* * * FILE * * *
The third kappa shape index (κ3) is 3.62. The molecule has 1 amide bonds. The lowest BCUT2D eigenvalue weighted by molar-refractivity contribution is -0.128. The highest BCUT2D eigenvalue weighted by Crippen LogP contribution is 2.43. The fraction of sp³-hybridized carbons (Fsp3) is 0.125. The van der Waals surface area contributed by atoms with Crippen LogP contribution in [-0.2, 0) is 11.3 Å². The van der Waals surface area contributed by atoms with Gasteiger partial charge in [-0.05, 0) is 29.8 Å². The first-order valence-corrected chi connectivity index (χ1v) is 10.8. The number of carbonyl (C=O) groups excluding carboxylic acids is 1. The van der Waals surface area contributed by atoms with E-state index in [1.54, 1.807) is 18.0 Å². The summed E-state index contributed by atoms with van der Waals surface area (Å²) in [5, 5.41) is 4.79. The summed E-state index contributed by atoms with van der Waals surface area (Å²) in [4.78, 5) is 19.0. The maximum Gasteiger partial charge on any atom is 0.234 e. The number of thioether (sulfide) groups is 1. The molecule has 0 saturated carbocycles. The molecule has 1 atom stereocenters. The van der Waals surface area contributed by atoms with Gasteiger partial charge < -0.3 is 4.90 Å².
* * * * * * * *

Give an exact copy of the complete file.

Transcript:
The third kappa shape index (κ3) is 3.62. The molecule has 1 amide bonds. The lowest BCUT2D eigenvalue weighted by molar-refractivity contribution is -0.128. The highest BCUT2D eigenvalue weighted by Crippen LogP contribution is 2.43. The fraction of sp³-hybridized carbons (Fsp3) is 0.125. The van der Waals surface area contributed by atoms with Crippen LogP contribution in [-0.2, 0) is 11.3 Å². The van der Waals surface area contributed by atoms with Gasteiger partial charge in [-0.05, 0) is 29.8 Å². The first-order valence-corrected chi connectivity index (χ1v) is 10.8. The number of carbonyl (C=O) groups excluding carboxylic acids is 1. The van der Waals surface area contributed by atoms with E-state index in [1.54, 1.807) is 18.0 Å². The summed E-state index contributed by atoms with van der Waals surface area (Å²) in [5, 5.41) is 4.79. The summed E-state index contributed by atoms with van der Waals surface area (Å²) in [4.78, 5) is 19.0. The maximum Gasteiger partial charge on any atom is 0.234 e. The number of thioether (sulfide) groups is 1. The molecule has 0 saturated carbocycles. The molecule has 1 atom stereocenters. The van der Waals surface area contributed by atoms with Gasteiger partial charge < -0.3 is 4.90 Å².